The police are on high alert. Players and coaches are on edge. The fans can’t contain their excitement. For the first time in history, Cardiff and Swansea collide in the top flight.
The game tomorrow is being billed as the country’s biggest ever football derby. For some, it will be a celebration of the remarkable rise up the English league standings of two clubs who only recently were in the pits of financial despair. For others, the potential for the kind of crowd violence and fan hostility that has marred previous meetings between Wales’ two biggest clubs is the real story ahead of a powder keg match.
Whatever the viewpoint, it should be some occasion at Cardiff City stadium.
“We all have to be careful, calm and be aware of what could happen,” said Cardiff boss Malky Mackay. “But it’s an atmosphere the players must embrace.”
For so long in the shadow of rugby, Welsh football has never been so buoyant. The country has the world’s most expensive player in Gareth Bale, who moved from Tottenham to Real Madrid in August for e100 million, and another star in Arsenal midfielder Aaron Ramsey, who has arguably been the best player in the Premier League this season. It also has two teams in England’s lucrative top division for the first time – a scenario that couldn’t have been envisaged ten years ago.
In 2003, financially stricken Swansea were within 90 minutes of dropping out of the Football League and into Conference football. The club survived relegation with a dramatic 4-2 win over Hull City at the old Vetch Field and were saved from bankruptcy by a fan-led consortium.
Now, the Swans play one of the most eye-catching brands of football around, having blossomed in recent years under the stewardship of Roberto Martinez, then Brendan Rodgers and now Denmark great Michael Laudrup. They also won the League Cup last season – the first major trophy in the club’s history.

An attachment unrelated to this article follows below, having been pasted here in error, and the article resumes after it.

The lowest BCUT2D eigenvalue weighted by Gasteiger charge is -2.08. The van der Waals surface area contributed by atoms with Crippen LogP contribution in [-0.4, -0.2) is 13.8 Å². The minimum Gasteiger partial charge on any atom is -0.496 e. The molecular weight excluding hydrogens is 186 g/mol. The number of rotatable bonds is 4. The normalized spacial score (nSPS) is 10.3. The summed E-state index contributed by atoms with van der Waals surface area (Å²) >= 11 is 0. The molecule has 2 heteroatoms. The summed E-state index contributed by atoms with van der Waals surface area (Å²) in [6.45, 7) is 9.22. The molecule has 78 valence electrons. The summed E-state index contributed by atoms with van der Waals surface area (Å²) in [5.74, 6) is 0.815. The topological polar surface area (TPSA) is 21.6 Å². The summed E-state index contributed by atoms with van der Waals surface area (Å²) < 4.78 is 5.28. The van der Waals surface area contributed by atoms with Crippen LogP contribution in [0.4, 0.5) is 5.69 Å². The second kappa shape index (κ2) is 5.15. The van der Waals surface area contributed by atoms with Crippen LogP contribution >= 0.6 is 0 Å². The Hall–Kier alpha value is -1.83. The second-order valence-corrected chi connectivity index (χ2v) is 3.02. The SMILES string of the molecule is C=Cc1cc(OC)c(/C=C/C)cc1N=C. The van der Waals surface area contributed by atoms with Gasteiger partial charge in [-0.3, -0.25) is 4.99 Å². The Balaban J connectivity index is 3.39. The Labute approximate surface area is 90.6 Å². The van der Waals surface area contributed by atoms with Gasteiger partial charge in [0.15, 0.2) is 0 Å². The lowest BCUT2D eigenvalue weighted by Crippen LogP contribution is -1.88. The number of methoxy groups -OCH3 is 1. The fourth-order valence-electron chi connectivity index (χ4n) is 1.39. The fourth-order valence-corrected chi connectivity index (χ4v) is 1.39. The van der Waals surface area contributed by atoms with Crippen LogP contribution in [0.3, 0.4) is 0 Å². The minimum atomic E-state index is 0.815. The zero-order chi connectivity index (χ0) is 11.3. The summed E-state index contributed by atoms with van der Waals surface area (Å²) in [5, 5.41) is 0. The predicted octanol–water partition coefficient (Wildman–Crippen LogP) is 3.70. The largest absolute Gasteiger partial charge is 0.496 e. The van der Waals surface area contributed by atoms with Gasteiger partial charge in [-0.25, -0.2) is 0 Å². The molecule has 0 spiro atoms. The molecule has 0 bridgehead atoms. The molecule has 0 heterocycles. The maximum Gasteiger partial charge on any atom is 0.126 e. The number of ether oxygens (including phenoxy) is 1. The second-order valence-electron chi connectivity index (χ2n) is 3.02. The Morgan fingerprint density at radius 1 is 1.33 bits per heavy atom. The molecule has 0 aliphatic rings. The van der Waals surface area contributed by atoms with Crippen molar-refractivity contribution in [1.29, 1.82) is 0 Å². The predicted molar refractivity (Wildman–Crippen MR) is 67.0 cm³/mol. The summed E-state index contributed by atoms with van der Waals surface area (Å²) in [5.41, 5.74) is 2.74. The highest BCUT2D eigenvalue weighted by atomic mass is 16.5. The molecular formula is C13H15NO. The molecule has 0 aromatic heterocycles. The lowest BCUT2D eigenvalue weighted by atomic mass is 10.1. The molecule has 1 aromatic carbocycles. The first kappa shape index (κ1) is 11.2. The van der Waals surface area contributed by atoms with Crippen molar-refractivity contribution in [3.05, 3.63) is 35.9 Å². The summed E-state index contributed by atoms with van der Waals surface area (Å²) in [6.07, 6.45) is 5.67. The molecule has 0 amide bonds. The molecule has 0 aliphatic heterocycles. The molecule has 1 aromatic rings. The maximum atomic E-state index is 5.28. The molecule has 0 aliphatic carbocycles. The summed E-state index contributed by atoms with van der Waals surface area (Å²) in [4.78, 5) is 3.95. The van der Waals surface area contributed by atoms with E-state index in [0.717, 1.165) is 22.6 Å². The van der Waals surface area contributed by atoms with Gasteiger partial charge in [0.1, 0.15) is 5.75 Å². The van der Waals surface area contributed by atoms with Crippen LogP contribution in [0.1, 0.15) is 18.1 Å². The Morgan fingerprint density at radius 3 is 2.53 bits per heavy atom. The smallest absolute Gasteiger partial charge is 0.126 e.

“The rise of Swansea from nearly getting knocked out of the Football League to rising to the top half of the Premier League and winning a League Cup is a great story,” Swansea winger Nathan Dyer said, “and our recent success has been amazing for the club and Welsh football.”
Cardiff have also had their financial problems. In 2006, the club was under serious threat of administration but rebounded well and after knocking on the door of the Premier League for a number of seasons finally achieved promotion to England’s top flight last season for the first time in 51 years.
But while Swansea look like they are here to stay, trouble appears to be around the corner for Cardiff. Reports of meddling in team affairs by Malaysian owner Vincent Tan continue to hover over the club and have placed Mackay – one of British football’s most highly rated young managers – in a sticky position.
In the past month, a close friend of the Scot, Iain Moody, was replaced as Cardiff’s head of recruitment by a friend of Tan’s son who has no previous football experience and was on work experience this summer painting the walls of Cardiff’s stadium. The new head of recruitment, Alisher Apsalyamov from Kazakhstan, is reported to have stepped aside this week while the Home Office investigates his visa. “Nothing surprises me,” a clearly frustrated Mackay said yesterday.
A wary Laudrup knows derby day success would be the perfect tonic for Cardiff’s off-field turmoil. “I don’t think I am the one capable of answering what is happening off the pitch at Cardiff,” he said. “There can be a lot of things going on but for the game you park everything and play the game to try and win, which is much more important than what happens off the pitch.”
A win would give Cardiff fans some good news to cheer, as the Dane, a veteran of El Clasico and Turin showdowns, himself acknowledged when asked what constitutes a good derby. “A win, then it is perfect,” he said. “It’s the same all over, whether you are in Wales, Denmark, Holland or Spain, the feelings and emotions always make it something different.
“Afterwards you have the winner where you can be on top for a week. During the game it will be very tight, the atmosphere of the stadium is something different for a derby, but it’s still a football game where you have to try and win”
Both Mackay and Laudrup are getting ready for a special occasion, but the spectre of violence is never far from this match. In 1993, Swansea fans ripped up seats and threw them at Cardiff supporters in horrific scenes that led to the game being dubbed the “Battle of Ninian Park.” Visiting fans were banned for the next four years.
In 2009, a referee was struck by a coin during the derby and a number of fans were arrested for public-order offences the last two times the teams have met. “The rivalry between Swansea and Cardiff is frightening,” said Warren Feeney, who played for both teams. “I really don’t think people realise how bad it is.”
Police officers will be deployed across Cardiff, while Swansea fans can only claim their tickets for the match if they board special buses that will have a police escort. Police call the tactic a “bubble trip” and use it for certain matches where violence is expected.
There’ll be plenty more at stake tomorrow than simply three points.